We are smitten by the latest home to be featured on Design Brooklyn for several reasons:
*The open plan kitchen is a thing of beauty. Appliances are enclosed in a navy-colored l-shaped room divider that looks like a sculpture. The matching cabinets above look like a painting in the center of the tiled kitchen wall. This is the best open plan kitchen we have ever seen.
*The unique kitchen island transforms into a pull-out table that seats 10. Row house owners with parlor floor kitchens too narrow or shallow for a separate dining area should consider this brilliant idea.
*It’s a 650-square-foot one-bedroom and was renovated on a budget.
*The layout and ideas are highly relevant to Brooklyn tenement apartments as well as new construction.
*The owners preserved original details, such as parquet and window surrounds, plus upgraded the bath while keeping its 20th century tile and tub. This was partly a cost savings move, but the results look great.
Naturally, the owners are an interior designer and an architect. Here are all the details — and extra-large photos — from writer Anne Hellman and photographer Michel Arnaud.
When interior designer Nora Calderwood and architect Adam Darter bought their 650-square-foot one-bedroom apartment in Park Slope, they knew they would need to renovate in a major way but on a scaled-down budget. A year later, the result is not only airy and light, it smartly blends original details with the owners’ forward-thinking design ideas.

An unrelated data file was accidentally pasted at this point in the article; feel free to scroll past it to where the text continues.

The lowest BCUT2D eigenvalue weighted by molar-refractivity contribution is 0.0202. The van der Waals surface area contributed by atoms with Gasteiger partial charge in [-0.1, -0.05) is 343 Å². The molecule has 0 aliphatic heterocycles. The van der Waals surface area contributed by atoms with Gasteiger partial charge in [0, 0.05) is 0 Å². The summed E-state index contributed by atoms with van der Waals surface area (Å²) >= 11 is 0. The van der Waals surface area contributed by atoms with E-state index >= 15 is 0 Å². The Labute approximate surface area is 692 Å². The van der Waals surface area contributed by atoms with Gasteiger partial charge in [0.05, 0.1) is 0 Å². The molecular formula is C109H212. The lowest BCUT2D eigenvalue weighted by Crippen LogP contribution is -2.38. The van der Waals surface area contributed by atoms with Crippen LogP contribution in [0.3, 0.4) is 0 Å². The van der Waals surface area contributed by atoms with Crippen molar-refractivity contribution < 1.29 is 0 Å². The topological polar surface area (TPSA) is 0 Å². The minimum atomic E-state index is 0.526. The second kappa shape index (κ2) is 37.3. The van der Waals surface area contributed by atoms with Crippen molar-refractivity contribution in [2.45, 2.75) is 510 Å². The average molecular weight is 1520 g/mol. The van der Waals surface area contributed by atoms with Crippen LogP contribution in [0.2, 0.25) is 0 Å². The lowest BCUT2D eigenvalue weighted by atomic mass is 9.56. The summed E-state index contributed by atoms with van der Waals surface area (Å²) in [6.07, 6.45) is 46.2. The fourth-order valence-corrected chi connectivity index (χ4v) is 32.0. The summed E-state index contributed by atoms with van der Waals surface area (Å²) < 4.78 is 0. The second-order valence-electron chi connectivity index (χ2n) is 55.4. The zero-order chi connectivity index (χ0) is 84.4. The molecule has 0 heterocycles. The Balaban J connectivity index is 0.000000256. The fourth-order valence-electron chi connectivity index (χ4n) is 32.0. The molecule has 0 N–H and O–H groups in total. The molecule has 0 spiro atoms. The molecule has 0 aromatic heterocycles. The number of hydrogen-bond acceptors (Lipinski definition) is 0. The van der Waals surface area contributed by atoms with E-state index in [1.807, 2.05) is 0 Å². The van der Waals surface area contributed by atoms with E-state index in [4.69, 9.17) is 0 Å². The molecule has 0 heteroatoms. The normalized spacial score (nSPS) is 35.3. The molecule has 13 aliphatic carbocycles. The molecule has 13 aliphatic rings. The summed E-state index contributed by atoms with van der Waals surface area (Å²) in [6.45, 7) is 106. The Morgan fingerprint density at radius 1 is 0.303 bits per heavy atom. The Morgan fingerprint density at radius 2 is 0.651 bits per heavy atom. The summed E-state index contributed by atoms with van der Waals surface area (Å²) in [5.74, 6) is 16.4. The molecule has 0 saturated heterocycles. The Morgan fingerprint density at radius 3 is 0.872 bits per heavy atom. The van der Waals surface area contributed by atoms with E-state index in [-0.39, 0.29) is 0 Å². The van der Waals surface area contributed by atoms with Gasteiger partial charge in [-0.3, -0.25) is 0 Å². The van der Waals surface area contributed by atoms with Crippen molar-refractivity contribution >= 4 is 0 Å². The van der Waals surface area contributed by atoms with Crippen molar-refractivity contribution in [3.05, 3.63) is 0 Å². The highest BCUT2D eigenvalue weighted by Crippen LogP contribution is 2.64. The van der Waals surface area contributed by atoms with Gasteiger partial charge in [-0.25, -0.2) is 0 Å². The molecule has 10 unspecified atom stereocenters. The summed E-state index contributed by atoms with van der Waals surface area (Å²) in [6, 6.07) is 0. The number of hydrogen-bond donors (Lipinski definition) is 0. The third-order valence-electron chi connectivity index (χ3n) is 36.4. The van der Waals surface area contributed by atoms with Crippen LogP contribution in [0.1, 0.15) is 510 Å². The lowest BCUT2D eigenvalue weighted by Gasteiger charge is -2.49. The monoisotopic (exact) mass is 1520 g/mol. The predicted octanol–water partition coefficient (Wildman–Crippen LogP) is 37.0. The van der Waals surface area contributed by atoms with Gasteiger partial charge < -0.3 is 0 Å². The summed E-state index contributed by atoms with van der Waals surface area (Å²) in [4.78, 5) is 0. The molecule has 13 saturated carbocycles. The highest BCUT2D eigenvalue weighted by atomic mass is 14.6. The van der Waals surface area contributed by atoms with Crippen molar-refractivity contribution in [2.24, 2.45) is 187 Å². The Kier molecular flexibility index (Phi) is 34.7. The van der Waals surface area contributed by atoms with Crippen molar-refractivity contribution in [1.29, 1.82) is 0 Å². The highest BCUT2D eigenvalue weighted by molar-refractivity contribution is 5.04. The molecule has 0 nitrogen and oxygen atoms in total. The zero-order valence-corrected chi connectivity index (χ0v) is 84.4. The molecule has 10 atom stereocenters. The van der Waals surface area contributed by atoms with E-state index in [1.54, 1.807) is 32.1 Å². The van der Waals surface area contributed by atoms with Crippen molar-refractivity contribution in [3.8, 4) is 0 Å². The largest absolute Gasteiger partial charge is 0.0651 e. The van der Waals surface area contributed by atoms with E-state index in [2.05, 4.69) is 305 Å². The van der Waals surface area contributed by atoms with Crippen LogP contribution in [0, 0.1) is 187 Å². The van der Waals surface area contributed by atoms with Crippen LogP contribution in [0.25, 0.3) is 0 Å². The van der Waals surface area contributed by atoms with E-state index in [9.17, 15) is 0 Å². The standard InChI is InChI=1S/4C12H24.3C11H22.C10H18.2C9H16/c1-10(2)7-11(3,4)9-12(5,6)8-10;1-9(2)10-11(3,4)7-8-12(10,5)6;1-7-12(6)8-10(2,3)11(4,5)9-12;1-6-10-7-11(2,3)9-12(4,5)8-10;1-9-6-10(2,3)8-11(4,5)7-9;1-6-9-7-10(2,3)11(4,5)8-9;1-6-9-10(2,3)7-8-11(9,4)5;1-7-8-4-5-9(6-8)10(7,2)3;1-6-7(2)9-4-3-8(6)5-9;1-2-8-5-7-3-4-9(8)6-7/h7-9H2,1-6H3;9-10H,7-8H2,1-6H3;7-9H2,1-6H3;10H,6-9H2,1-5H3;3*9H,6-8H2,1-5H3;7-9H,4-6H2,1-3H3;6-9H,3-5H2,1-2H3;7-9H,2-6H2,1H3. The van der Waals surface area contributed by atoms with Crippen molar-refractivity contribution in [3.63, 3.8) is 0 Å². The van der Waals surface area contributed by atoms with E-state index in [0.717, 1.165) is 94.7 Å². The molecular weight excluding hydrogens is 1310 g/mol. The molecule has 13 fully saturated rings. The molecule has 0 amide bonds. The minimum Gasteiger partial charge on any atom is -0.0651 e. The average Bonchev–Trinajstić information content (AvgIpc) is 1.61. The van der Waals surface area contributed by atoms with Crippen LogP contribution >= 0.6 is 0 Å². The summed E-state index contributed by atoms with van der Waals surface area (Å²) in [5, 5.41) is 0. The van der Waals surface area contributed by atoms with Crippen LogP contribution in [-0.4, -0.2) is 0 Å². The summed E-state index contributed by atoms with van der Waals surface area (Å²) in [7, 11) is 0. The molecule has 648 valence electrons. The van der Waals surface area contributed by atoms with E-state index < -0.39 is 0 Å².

The apartment had endured some wear and tear, and had been divided up into four small rooms. But with some consideration, the couple realized what could be found underneath the surface. “We were able to look beyond the tattered conditions of the apartment and realized that, with nine-and-a-half-foot ceilings and six south-facing windows, it had potential,” said Adam.
By removing the walls in the main area, Nora and Adam created a loft-like living room, open to the inventive kitchen and dining area. To maximize space and minimize visual clutter (which are musts in a small apartment), Adam designed a kitchen island unit that can be used as both an eat-at island and as a dining table that pulls out into the room for larger dinner parties. (more…)
YIMBY has posted renderings for three new Brooklyn projects yesterday, including another row of modern-style townhouses in Boerum Hill, pictured above. Ben Hansen Architect will design the five single-family homes at 73-79 Bond Street, each of which will be four stories and 5,600 square feet. It looks like the exteriors will feature light-colored brick, metal siding and large undivided windows — all elements of the architect’s own modern home nearby on State Street.